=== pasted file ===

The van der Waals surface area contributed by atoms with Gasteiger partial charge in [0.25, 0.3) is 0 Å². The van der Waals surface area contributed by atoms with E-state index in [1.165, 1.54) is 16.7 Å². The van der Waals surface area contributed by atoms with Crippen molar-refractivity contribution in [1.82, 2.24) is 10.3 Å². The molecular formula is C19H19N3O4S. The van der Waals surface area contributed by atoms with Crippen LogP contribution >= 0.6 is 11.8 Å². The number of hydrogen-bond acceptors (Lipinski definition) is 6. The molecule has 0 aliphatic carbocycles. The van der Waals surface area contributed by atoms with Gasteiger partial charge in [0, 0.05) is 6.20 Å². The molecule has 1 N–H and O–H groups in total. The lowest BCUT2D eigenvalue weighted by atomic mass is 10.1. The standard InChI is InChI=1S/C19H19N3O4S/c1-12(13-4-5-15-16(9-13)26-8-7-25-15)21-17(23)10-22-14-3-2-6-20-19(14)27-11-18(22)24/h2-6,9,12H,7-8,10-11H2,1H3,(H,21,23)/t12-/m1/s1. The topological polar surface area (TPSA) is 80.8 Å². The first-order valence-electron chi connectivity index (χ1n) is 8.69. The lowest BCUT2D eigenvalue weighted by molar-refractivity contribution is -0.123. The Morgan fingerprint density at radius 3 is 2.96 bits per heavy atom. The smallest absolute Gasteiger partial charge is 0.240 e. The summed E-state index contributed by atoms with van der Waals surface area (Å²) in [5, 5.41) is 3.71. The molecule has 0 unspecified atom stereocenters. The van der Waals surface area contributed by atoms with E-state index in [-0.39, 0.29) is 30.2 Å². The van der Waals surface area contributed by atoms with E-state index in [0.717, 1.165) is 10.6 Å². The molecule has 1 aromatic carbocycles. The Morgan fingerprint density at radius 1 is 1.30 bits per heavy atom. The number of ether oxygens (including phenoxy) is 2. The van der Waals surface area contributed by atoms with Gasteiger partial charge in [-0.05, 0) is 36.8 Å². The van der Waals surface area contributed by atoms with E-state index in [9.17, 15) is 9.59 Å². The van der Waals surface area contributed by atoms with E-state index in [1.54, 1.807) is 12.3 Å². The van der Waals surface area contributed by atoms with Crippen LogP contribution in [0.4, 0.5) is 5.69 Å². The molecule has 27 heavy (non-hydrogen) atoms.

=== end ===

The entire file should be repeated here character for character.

The van der Waals surface area contributed by atoms with Gasteiger partial charge in [0.25, 0.3) is 0 Å². The van der Waals surface area contributed by atoms with E-state index in [1.165, 1.54) is 16.7 Å². The van der Waals surface area contributed by atoms with Crippen molar-refractivity contribution in [1.82, 2.24) is 10.3 Å². The molecular formula is C19H19N3O4S. The van der Waals surface area contributed by atoms with Crippen LogP contribution >= 0.6 is 11.8 Å². The number of hydrogen-bond acceptors (Lipinski definition) is 6. The molecule has 0 aliphatic carbocycles. The van der Waals surface area contributed by atoms with Gasteiger partial charge in [0, 0.05) is 6.20 Å². The molecule has 1 N–H and O–H groups in total. The lowest BCUT2D eigenvalue weighted by atomic mass is 10.1. The standard InChI is InChI=1S/C19H19N3O4S/c1-12(13-4-5-15-16(9-13)26-8-7-25-15)21-17(23)10-22-14-3-2-6-20-19(14)27-11-18(22)24/h2-6,9,12H,7-8,10-11H2,1H3,(H,21,23)/t12-/m1/s1. The topological polar surface area (TPSA) is 80.8 Å². The first-order valence-electron chi connectivity index (χ1n) is 8.69. The lowest BCUT2D eigenvalue weighted by molar-refractivity contribution is -0.123. The Morgan fingerprint density at radius 3 is 2.96 bits per heavy atom. The smallest absolute Gasteiger partial charge is 0.240 e. The summed E-state index contributed by atoms with van der Waals surface area (Å²) in [5, 5.41) is 3.71. The molecule has 0 unspecified atom stereocenters. The van der Waals surface area contributed by atoms with E-state index in [-0.39, 0.29) is 30.2 Å². The van der Waals surface area contributed by atoms with E-state index in [0.717, 1.165) is 10.6 Å². The molecule has 1 aromatic carbocycles. The Morgan fingerprint density at radius 1 is 1.30 bits per heavy atom. The number of ether oxygens (including phenoxy) is 2. The van der Waals surface area contributed by atoms with Gasteiger partial charge in [-0.05, 0) is 36.8 Å². The van der Waals surface area contributed by atoms with E-state index in [9.17, 15) is 9.59 Å². The van der Waals surface area contributed by atoms with E-state index in [1.54, 1.807) is 12.3 Å². The van der Waals surface area contributed by atoms with Crippen LogP contribution in [0.4, 0.5) is 5.69 Å². The molecule has 27 heavy (non-hydrogen) atoms.